Police clear pro-Palestinian sit-in at top Paris university

AFP , Friday 3 May 2024

Police entered Paris' Sciences Po university on Friday to remove dozens of students staging a pro-Palestinian sit-in in the entrance hall, AFP journalists saw, as protests fire political debate about Israel's war on Gaza.

Sciences Po
Protesters are escorted away by French gendarmes during the evacuation of a pro-Palestinian sit-in in the entrance hall of the Institute of Political Studies (Sciences Po Paris) in Paris on May 3, 2024. AFP


One student told reporters "around 50 students were still inside the rue Saint-Guillaume site" when police entered.

Bastien, 22, told AFP he and other protesters had been peacefully brought out in groups of 10 by officers.

Another, Lucas, studying for a master's degree, said "some students were dragged and others gripped by the head or shoulders".

Administrators had closed Sciences Po's main buildings on Friday in response to the sit-in and called for remote classes instead.

They claimed "around 70 to 80 people" were occupying the foyer of the central Paris building.

Prime Minister Gabriel Attal's office said such protests would be dealt with using "total rigour", adding that 23 university sites had been "evacuated" on Thursday.

Students from the university's Palestine Committee had earlier told reporters they faced a "disproportionate" response from police, who had blocked access to the site before moving in.

They also complained of a lack of "medical assistance" for seven students who had started a hunger strike "in solidarity with Palestinian victims".



Sciences Po, widely considered France's top political science school, has seen student protests at its sites across the country against Israel's war on Gaza and the ensuing humanitarian crisis caused by Israel's siege on the territory.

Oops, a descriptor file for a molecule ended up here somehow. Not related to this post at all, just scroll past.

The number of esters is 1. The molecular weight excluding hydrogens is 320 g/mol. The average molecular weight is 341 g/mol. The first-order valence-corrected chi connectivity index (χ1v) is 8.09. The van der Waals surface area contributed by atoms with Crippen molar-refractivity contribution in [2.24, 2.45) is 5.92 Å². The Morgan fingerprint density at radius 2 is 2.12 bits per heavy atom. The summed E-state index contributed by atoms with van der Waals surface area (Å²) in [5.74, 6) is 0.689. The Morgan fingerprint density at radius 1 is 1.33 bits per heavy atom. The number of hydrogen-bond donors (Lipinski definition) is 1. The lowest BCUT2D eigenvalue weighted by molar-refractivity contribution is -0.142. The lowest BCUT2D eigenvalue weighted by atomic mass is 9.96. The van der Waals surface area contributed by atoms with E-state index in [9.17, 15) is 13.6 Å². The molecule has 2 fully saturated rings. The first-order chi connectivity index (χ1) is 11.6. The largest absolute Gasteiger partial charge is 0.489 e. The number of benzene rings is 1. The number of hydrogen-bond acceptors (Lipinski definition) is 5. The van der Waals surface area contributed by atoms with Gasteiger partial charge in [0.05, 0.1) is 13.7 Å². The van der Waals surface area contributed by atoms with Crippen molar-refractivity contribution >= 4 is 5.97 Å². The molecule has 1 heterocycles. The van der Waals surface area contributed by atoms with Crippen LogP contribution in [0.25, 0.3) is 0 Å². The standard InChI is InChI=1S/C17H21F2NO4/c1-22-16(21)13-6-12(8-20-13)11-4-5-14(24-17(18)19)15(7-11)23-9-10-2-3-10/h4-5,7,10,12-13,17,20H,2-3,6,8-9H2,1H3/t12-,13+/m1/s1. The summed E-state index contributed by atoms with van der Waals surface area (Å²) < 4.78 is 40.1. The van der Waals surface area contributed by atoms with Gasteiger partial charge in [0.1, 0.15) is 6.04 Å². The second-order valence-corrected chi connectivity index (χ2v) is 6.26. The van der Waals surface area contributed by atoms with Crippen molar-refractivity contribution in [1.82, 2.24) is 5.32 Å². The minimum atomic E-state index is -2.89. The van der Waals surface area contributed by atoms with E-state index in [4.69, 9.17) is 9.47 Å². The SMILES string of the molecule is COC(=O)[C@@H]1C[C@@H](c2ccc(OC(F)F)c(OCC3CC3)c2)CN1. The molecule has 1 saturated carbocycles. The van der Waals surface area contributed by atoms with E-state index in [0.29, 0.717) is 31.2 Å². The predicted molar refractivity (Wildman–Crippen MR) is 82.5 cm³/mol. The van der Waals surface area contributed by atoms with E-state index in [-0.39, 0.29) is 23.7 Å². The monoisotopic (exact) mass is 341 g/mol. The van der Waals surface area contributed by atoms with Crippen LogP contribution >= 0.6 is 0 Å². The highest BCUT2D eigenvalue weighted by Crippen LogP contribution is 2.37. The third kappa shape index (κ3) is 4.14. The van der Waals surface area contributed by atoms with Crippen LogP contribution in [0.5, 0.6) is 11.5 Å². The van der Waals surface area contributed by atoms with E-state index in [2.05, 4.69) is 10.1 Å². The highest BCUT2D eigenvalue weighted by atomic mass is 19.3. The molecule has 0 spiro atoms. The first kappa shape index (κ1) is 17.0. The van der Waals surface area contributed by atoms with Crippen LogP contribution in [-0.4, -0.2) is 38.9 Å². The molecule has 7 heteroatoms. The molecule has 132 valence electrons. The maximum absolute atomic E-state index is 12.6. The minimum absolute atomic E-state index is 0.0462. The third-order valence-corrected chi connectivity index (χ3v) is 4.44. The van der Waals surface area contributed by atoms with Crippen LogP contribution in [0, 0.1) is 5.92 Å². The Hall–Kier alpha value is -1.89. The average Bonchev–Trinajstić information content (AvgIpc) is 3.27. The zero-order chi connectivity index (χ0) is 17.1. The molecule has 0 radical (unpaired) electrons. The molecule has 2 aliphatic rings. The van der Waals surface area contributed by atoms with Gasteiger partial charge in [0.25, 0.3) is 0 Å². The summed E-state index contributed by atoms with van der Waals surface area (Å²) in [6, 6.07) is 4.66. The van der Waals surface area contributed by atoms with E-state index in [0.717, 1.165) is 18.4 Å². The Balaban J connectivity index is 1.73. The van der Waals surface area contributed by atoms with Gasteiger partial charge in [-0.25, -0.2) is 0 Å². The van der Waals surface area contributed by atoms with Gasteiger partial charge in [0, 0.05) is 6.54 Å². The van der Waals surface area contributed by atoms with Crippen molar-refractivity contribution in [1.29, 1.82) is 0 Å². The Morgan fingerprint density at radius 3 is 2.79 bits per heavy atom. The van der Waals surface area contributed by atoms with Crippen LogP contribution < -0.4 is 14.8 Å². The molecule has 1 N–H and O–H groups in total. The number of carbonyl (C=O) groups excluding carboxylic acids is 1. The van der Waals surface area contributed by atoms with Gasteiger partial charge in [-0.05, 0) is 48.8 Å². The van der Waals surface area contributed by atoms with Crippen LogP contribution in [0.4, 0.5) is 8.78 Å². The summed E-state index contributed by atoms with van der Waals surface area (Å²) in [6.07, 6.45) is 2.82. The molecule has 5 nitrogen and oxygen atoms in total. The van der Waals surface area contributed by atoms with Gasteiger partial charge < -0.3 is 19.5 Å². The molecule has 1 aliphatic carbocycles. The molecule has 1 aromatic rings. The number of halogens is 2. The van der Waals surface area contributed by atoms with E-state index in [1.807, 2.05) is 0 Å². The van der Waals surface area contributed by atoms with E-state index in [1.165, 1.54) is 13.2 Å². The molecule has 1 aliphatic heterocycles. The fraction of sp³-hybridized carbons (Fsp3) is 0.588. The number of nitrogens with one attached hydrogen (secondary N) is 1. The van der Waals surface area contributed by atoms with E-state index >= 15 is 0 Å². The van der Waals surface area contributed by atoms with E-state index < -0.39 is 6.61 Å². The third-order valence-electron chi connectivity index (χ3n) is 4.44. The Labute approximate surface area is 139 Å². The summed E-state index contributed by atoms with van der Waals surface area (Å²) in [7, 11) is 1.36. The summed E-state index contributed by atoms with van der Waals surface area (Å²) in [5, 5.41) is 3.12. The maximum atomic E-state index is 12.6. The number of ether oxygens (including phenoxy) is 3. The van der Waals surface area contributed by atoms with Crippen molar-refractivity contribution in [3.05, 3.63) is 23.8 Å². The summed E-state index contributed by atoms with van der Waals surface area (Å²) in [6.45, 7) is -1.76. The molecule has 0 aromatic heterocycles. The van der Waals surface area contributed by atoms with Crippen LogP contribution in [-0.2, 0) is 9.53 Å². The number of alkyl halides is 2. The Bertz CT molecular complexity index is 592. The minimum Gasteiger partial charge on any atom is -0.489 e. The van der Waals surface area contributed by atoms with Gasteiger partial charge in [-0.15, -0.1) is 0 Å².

Protests have been slow to spread to other prominent universities, unlike in the United States -- where demonstrations at around 40 facilities have at times spiralled into violent crackdowns by police and mass arrests.

But demonstrations have so far been more peaceful in France, home to the largest Jewish population outside Israel and the US, and to Europe's largest Muslim community.

The University of California, Los Angeles, announced that Friday's classes would be held remotely after police cleared a protest camp there and arrested more than 200 people.

Sciences Po administration took the same step for its Paris student body of between 5,000 and 6,000.

Protesters occupied the entrance hall in a "peaceful sit-in" following a debate on the Middle East with administrators on Thursday morning that their Palestine Committee dubbed "disappointing".

The university's interim administrator, Jean Basseres, refused student demands to "investigate" Science Po's ties with Israeli institutions.

'Not true you can't talk'

Israel's war on Gaza has killed at least 34,596 people in the Palestinian territory, mostly women and children.

Outside the Sorbonne University, a few hundred metres (yards) from Sciences Po in central Paris, members of the Union of Jewish Students in France (UEJF) were setting up a "dialogue table" on Friday.

"We want to prove that it's not true that you can't talk about the Israeli-Palestinian conflict," UEJF president Samuel Lejoyeux told broadcaster Radio J.

"To do that, we have to sideline those who single out Jewish students as complicit in genocide," he added.

In the northeastern city of Lille, the ESJ journalism school was blocked off, an AFP reporter saw.

Students at the city's nearby branch of Sciences Po had their identities checked before they were allowed in via a back entrance to sit exams.

Around 100 students had occupied a lecture hall at Science Po's Lyon branch late on Thursday, while a blockade at a university site in nearby Saint-Etienne was cleared on Thursday morning by police.

*This story has been edited by Ahram Online

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